“Many universities have standards for particular courses that go above the minimum standards set by the student visa,” she said.

She said students who passed bridging courses had the English skills required to complete a higher education qualification and succeed.

Federal Education Minister Dan Tehan said it was the responsibility of universities to ensure that the students they enrol had the language skills to participate fully in their education.
“You can judge the quality of Australia’s sector by the number of international students that we attract,” he said.

*Names have been changed.

Student placements

Student placements
What is a vocational placement?
Further information
Contact us
Download the fact sheet:

Student placements (PDF 154.3KB)
Vocational placements provide students with the opportunity to apply the theory and skills they learned while studying in a professional workplace.

Under these arrangements students can gain the skills they need to transition successfully from study to work, while giving industry the opportunity to enrich student learning experiences and increase the number of work-ready graduates.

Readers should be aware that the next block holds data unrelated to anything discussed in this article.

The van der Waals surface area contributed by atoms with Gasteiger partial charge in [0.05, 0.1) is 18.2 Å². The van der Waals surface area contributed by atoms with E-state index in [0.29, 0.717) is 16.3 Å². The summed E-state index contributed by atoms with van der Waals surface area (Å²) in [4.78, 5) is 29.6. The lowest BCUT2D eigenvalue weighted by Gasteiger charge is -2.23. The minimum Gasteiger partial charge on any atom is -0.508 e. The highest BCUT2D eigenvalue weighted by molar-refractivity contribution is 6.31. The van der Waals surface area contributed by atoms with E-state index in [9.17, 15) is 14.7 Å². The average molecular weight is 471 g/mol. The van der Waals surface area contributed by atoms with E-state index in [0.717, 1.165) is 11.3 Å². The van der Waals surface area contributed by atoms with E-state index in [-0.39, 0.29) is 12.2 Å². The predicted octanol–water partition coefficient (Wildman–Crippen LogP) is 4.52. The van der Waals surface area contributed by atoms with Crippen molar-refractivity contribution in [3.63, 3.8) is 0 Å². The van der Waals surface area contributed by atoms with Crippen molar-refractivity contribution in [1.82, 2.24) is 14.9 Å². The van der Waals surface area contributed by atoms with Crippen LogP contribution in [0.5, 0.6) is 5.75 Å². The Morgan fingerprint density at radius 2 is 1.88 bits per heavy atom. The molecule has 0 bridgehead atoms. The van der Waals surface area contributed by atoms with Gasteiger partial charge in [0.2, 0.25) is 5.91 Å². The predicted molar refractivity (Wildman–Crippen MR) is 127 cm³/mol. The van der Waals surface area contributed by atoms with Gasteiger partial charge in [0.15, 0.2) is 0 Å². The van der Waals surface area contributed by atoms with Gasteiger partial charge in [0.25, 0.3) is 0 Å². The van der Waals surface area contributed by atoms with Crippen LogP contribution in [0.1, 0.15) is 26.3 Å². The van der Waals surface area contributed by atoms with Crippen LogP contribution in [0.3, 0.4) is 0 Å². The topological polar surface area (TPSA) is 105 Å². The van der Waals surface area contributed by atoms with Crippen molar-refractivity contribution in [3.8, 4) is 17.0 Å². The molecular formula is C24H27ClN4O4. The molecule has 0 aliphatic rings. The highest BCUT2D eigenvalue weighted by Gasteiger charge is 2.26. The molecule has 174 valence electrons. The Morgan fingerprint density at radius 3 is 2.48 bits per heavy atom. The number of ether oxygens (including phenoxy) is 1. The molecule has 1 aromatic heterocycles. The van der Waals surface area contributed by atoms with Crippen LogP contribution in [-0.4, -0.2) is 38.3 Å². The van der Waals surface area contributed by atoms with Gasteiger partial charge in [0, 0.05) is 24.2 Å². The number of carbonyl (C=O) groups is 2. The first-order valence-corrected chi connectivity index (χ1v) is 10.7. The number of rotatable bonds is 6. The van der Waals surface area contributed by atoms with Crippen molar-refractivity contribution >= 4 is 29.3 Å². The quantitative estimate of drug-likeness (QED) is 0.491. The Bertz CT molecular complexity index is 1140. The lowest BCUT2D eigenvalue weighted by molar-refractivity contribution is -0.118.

Vocational placements that meet the definition under the Fair Work Act 2009 (the FW Act) are lawfully unpaid. Students completing vocational placements are not considered to be employees and therefore are not entitled to the minimum wage nor other entitlements provided under the FW Act.

What is a vocational placement?
Under the FW Act, a vocational placement is lawfully unpaid if it meets all the following criteria:

There must be a placement. This can be arranged by the educational or training institution, or a student may initiate the placement with an individual business directly, in line with the requirements of their course.
There must be no entitlement to pay for the work the student undertakes. Where a student’s contract with the host business or organisation entitles them to receive money for the work they perform, the vocational placement will likely have turned into an employment relationship. Similarly, work arrangements covered by industrial awards or agreements are not vocational placements.